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NASA Administrator Jim Bridenstine Says US Agency Needs More Funding For 2024 Moon Mission

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NASA's chief emphasized the importance of the Space Launch System megarocket if the United States plans to meet its space exploration goal.

During a U.S. Congress hearing on NASA's 2020 budget, agency administrator Jim Bridenstine highlighted the need to finish the SLS rocket soon to achieve the objective of sending people to the moon by 2024.

The budget request has reportedly delayed the installation of necessary upgrades to the rocket and forced some of its scheduled payloads to be transferred to other spacecraft.

Bridenstine had also discussed the potential of having the Orion crew capsule be launched into space using a private rocket at a recent Senate hearing. The congressmen's questions during the House hearing were focused more on clarifying Bridenstine's earlier statements.

NASA's SLS Megarocket

Bridenstine elaborated on some of the points mentioned by U.S. Vice President Mike Pence regarding the goal of sending American astronauts back to the moon over the next five years.

To be able to have boots on the moon by 2024, as Pence stated, the NASA chief said they would need to have the SLS rocket. They would need to speed up the production of the megarocket and have as many of those spacecraft as soon as possible.

Bridenstine added that the space agency would also need to have the Exploration Upper Stage [EUS] available too. The EUS will serve as the second stage for the SLS's Block 1B, and it will activate after the Block 1's Interim Cryogenic Propulsion Stage. It will allow the megarocket to deliver larger payloads during missions.

The current NASA budget does not provide for the development of the EUS.

While the space agency is committed to meeting the vice president's goal of an initial SLS rocket launch by June 2020, Bridenstine expressed his apprehension that the exact launch date would be feasible. However, he stressed that the megarocket is still key to getting the Orion capsule sent into space as possible.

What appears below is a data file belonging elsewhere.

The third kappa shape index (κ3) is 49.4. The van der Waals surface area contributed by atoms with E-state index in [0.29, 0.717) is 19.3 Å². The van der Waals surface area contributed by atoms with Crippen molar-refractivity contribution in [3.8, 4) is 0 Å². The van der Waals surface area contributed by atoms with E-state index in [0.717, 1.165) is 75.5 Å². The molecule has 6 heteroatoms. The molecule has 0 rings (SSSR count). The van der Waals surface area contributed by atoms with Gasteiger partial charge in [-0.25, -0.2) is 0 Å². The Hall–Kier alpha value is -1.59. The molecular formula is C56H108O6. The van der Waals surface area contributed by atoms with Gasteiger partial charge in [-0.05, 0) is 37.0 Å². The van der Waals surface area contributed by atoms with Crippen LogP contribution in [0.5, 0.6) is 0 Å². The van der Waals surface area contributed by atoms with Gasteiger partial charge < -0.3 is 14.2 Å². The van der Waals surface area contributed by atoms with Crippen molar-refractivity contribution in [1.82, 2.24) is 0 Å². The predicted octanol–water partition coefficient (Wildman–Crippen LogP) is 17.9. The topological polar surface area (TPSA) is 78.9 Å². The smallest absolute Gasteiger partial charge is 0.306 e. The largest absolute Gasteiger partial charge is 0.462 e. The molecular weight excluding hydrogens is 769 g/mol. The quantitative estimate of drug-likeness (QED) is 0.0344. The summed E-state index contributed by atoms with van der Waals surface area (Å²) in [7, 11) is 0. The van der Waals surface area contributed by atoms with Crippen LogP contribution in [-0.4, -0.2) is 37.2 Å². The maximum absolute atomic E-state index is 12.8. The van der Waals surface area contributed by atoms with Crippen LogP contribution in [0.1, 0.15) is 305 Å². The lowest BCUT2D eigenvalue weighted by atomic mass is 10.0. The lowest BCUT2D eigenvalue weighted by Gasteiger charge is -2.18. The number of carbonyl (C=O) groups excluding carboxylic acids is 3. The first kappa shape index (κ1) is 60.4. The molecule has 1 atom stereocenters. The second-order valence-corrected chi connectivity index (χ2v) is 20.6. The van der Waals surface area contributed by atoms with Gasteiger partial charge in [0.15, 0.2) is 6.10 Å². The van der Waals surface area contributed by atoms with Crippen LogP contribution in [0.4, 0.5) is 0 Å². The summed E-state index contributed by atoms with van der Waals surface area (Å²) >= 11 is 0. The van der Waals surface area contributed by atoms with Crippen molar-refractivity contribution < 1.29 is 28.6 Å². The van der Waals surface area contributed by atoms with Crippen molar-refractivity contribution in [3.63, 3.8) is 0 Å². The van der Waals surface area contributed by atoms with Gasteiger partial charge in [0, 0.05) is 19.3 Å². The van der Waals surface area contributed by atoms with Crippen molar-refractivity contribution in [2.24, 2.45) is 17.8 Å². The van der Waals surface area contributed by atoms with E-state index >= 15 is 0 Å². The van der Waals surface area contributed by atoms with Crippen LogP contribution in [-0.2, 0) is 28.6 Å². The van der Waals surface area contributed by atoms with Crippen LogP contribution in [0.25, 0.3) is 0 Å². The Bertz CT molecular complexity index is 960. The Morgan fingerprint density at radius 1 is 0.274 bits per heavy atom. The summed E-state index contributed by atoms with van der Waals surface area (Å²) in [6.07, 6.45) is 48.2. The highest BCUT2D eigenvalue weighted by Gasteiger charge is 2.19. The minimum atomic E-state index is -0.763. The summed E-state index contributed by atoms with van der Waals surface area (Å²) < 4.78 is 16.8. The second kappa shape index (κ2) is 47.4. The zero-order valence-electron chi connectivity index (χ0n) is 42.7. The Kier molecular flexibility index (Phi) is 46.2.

Bridenstine mentioned his earlier statement to senators that NASA would review all available options, including commercial ones, in order to meet the deadline.

"We did look at those commercial options, as you identified," Bridenstine said.

"We came to a determination that while some of those options are feasible, none of those options ... are going to keep us within budget and on schedule."

Keeping NASA Builders On Schedule

The NASA chief explained that they are conducting a 45-day study to determine how they could speed up the SLS's production without having to increase costs. He said they will be able to wrap up the study within the next few weeks.

The space agency purchased hardware that would allow the SLS to be integrated horizontally and not vertically, according to Bridenstine. With this component, builders can now work on other parts of the rocket even when the engine section is not available yet. They have had a difficult time developing the engine, which is proving to be more challenging than initially thought.

Bridenstine also talked about how they could try to shorten the SLS's engine-testing stage. NASA is looking to test the megarocket's RS-25 engines individually since they have been used in space shuttle launches before. This would allow workers to review the rockets' performance without having to combine them in one big test launch, which would add to the SLS's preparation time.

When lawmakers asked Bridenstine about the cuts to NASA's budget this year, he was confident that the space agency will be able to achieve its goals without having to go over budget.

However, the House hearing did reveal that adjustments to the budget need to be considered in order for NASA to meet its objectives moving forward.

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